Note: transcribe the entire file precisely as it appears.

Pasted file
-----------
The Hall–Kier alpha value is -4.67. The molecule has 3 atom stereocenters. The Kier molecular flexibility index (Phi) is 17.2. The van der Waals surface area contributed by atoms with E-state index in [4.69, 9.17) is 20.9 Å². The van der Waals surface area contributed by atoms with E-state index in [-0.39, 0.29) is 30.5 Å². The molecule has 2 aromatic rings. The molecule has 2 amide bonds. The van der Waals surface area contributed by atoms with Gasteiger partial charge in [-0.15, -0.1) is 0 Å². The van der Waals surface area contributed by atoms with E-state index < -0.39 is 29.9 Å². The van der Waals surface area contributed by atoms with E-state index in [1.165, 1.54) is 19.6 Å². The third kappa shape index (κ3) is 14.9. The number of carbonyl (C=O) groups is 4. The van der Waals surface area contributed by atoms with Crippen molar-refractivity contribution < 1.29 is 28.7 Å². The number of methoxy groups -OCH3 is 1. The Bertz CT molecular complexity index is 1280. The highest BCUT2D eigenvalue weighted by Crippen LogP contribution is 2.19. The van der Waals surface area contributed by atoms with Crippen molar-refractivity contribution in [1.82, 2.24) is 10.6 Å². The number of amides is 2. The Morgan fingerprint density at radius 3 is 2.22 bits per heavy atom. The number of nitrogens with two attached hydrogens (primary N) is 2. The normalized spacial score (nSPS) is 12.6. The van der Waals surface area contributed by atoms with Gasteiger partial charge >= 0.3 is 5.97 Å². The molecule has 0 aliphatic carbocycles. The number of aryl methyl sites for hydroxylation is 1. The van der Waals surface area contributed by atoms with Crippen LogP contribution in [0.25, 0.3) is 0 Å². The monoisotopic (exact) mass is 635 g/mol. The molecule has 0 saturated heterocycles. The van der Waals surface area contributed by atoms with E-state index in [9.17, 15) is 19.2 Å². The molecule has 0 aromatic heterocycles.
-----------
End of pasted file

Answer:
The Hall–Kier alpha value is -4.67. The molecule has 3 atom stereocenters. The Kier molecular flexibility index (Phi) is 17.2. The van der Waals surface area contributed by atoms with E-state index in [4.69, 9.17) is 20.9 Å². The van der Waals surface area contributed by atoms with E-state index in [-0.39, 0.29) is 30.5 Å². The molecule has 2 aromatic rings. The molecule has 2 amide bonds. The van der Waals surface area contributed by atoms with Gasteiger partial charge in [-0.15, -0.1) is 0 Å². The van der Waals surface area contributed by atoms with E-state index < -0.39 is 29.9 Å². The van der Waals surface area contributed by atoms with E-state index in [1.165, 1.54) is 19.6 Å². The third kappa shape index (κ3) is 14.9. The number of carbonyl (C=O) groups is 4. The van der Waals surface area contributed by atoms with Crippen molar-refractivity contribution < 1.29 is 28.7 Å². The number of methoxy groups -OCH3 is 1. The Bertz CT molecular complexity index is 1280. The highest BCUT2D eigenvalue weighted by Crippen LogP contribution is 2.19. The van der Waals surface area contributed by atoms with Crippen molar-refractivity contribution in [1.82, 2.24) is 10.6 Å². The number of amides is 2. The Morgan fingerprint density at radius 3 is 2.22 bits per heavy atom. The number of nitrogens with two attached hydrogens (primary N) is 2. The normalized spacial score (nSPS) is 12.6. The van der Waals surface area contributed by atoms with Gasteiger partial charge >= 0.3 is 5.97 Å². The molecule has 0 aliphatic carbocycles. The number of aryl methyl sites for hydroxylation is 1. The van der Waals surface area contributed by atoms with Crippen LogP contribution in [0.25, 0.3) is 0 Å². The monoisotopic (exact) mass is 635 g/mol. The molecule has 0 saturated heterocycles. The van der Waals surface area contributed by atoms with E-state index in [9.17, 15) is 19.2 Å². The molecule has 0 aromatic heterocycles.